A headache, fatigue, and dizziness at mountainous destinations can be signs of high-altitude sickness, also known as mountain sickness. These symptoms occur because the body needs time to adapt to the lower oxygen content of air at high altitudes, usually those above 8,000 feet. As the altitude increases, if the body does not have enough time to adjust, other symptoms develop, including confusion, shortness of breath, and fatigue. In extreme cases, the brain and lungs may enlarge and be damaged. Temporary treatments such as hydration can address symptoms of high-altitude sickness, but removal to a lower altitude is often the only solution.
A headache may be the only sign of altitude sickness, and headache medication plus hydration is the simple treatment. Still, it is an important warning sign that should remind you to avoid alcohol and caffeine at least until you have spent a few days adjusting to this new height. You should also be careful about going to sleep with altitude sickness, as the condition could worsen during your sleep.
Dizziness can be a sign that low air pressure and oxygen levels are affecting the brain. Confusion, physical instability that looks similar to a drunk individual, and difficulty maintaining consciousness may accompany this condition. Begin with hydration and consider more spending more time at a lower altitude to adjust before continuing.
The muscles will also be affected by less available oxygen, and the degree of fatigue may be surprising, especially to younger people. If you are hiking, take care that fatigue doesn't lead to injury as you ascend. People at high altitudes who are experiencing fatigue should also stay alert to other symptoms such as a racing heartbeat.
Effects of low oxygen on the brain can lead to insomnia. Wakefulness can be an advantage since sleeping at high altitudes before acclimating can allow symptoms of high altitude sickness to progress during sleep. In severe cases, this progression could lead to coma or death overnight as the brain enlarges and the lungs accumulate fluid, making it difficult to breathe.
Dizziness, headache, disorientation, and lack of balance can combine to give affected individuals a sensation similar to motion sickness, but it may not be the car or plane ride that caused it. Vomiting from these symptoms will exacerbate dehydration, resulting in accelerated onset of altitude sickness. While medication is available to manage these symptoms, the preferred solution is to return to a lower altitude before the situation worsens, even if only for a few days.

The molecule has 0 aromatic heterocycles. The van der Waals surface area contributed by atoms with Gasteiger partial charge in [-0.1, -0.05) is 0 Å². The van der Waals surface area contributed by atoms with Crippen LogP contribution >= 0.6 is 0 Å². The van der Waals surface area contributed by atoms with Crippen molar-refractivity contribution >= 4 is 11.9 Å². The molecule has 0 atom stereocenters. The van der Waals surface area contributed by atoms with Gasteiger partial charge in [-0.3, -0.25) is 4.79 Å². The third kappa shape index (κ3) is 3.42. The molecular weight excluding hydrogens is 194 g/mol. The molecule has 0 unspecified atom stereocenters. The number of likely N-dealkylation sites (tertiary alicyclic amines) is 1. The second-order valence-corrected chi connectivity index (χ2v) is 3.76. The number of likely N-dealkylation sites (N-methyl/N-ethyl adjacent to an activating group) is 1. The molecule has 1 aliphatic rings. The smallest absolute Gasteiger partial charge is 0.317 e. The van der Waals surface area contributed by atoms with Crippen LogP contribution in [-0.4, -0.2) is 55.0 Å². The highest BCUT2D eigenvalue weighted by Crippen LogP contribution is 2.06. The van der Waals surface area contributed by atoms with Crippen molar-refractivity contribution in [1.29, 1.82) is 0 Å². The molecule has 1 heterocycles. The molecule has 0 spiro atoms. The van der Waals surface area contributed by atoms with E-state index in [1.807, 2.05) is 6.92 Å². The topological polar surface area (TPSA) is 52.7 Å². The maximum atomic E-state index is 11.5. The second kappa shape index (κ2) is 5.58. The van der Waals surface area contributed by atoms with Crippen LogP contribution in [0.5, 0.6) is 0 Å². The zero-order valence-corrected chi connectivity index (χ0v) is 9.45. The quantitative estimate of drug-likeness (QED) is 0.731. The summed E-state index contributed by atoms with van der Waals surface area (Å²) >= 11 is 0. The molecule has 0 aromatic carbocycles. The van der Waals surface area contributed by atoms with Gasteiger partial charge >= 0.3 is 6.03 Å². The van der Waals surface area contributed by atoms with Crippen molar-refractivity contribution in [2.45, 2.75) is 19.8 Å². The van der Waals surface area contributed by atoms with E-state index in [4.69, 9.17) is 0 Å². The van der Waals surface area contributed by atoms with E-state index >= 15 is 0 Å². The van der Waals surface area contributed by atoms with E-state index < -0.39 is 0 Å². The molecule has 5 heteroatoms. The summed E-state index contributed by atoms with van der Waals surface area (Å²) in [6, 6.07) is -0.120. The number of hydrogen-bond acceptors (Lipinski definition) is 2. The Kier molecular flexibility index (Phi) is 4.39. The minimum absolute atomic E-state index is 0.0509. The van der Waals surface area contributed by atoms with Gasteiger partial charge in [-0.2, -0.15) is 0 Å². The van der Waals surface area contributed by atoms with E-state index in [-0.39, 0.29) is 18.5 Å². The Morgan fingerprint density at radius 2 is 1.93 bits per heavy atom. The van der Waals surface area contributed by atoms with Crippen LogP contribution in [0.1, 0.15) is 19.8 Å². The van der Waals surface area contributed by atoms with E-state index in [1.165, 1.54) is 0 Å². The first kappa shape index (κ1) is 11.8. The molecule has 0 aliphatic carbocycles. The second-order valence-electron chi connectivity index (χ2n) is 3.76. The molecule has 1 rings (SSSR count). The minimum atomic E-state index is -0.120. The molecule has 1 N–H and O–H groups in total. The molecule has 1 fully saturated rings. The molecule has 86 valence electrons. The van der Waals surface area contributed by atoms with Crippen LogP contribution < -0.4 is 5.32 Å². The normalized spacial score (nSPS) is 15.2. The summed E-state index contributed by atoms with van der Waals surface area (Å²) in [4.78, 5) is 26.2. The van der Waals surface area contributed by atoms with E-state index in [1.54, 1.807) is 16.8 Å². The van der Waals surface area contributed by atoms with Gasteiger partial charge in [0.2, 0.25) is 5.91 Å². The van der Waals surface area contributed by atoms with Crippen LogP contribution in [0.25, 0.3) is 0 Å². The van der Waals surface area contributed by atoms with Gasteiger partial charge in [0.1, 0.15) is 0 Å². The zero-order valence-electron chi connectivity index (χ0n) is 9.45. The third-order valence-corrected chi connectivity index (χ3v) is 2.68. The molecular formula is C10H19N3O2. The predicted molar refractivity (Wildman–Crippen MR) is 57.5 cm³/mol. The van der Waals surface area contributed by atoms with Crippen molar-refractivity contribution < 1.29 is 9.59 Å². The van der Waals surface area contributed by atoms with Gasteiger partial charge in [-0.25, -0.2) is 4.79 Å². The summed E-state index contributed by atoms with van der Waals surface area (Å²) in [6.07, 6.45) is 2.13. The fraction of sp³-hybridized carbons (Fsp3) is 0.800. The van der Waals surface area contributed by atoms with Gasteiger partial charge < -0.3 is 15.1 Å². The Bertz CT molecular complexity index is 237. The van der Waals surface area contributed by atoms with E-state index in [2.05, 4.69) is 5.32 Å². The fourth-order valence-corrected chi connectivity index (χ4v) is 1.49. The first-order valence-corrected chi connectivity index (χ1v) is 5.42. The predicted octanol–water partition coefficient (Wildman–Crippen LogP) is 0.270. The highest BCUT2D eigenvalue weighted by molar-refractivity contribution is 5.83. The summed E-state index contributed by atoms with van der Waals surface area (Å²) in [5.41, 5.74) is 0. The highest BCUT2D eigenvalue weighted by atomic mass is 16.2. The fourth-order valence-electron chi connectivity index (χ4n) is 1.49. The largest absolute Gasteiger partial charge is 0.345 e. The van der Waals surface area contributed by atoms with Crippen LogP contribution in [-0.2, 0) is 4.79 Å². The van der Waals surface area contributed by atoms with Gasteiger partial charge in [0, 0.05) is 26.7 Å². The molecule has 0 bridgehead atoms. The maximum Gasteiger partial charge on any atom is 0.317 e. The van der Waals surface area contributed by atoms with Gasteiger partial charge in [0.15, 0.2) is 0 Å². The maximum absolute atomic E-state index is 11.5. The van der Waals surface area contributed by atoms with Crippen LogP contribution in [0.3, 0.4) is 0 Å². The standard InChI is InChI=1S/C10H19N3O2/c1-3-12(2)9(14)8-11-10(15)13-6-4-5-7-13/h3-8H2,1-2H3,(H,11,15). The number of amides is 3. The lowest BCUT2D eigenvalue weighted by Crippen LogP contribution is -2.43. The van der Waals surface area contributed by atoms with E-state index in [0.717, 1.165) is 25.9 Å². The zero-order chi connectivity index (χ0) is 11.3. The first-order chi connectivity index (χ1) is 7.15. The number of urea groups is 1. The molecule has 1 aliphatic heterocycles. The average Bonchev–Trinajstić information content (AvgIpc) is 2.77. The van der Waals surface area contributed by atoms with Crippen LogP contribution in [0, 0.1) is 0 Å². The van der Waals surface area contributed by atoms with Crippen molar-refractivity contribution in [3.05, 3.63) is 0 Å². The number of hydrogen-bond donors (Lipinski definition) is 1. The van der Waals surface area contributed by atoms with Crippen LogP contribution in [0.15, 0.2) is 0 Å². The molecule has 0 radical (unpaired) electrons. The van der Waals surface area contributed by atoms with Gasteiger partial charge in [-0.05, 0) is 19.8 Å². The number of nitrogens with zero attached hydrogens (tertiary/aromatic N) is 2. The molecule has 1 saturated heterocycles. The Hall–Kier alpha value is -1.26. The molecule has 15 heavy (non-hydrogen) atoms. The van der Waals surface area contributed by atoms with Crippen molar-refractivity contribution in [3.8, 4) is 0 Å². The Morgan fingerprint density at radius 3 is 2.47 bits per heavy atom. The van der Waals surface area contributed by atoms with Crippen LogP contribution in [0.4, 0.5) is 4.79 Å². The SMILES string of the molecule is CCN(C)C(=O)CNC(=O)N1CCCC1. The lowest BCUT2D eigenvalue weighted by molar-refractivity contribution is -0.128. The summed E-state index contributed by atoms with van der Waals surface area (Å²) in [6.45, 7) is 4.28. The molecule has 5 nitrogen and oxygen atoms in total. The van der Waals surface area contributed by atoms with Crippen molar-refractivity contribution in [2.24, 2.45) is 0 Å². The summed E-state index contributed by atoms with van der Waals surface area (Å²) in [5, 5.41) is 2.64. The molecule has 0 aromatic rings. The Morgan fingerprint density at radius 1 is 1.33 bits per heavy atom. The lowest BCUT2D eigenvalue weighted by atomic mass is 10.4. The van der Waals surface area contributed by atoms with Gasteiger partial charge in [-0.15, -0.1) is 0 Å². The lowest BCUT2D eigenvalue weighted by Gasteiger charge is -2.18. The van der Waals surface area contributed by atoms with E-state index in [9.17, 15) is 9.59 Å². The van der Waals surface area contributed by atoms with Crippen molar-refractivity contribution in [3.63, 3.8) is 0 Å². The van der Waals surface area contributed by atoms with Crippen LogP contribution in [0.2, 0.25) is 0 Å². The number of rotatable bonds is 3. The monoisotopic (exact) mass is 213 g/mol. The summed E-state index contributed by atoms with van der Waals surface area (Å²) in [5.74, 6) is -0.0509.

The body tries to adapt to the rapid change in altitude in various ways, including increasing respiration and heart rate. For this reason, people with heart or lung conditions are often advised not to climb to high altitudes, or even take trips to high elevation locations such as ski areas. Pregnant women should also consult doctors before traveling to high altitudes, especially if they have not previously taken such a trip.
Most people who ascend to high altitudes quickly experience some difficulty breathing, especially when they attempt to climb stairs or otherwise exert effort. When shortness of breath persists with even mild exertion, the effects of altitude are becoming more severe. If a person at a high altitude experiences shortness of breath in a resting state, this is a sign of severe altitude sickness and must be addressed immediately.
Severe altitude sickness includes shortness of breath even at rest, an inability to walk, a cough, and bluish-gray or pale skin color from lack of oxygen. A person exhibiting these symptoms should be taken to a lower altitude immediately, as this indicates an emergency many high-altitude locations cannot properly address.
Confusion, apparent sleepiness or decreased consciousness, and an inability to walk straight indicate the brain is experiencing a severe lack of oxygen. For hiking trips, it is important that members of the group check in with each other when arriving at new destinations and watch for signs of hypoxia or low oxygen.
When the lungs are filling with fluid as a result of altitude sickness, the person may cough up bloody mucus or foam in an attempt to clear space for breathing. This is a sign that an individual requires emergency attention, both to transport him or her to a lower altitude and to address the fluid in the lungs. Rescue personnel should also look for any other ways compromised bodily functions, as exhibited by confusion or weakness.
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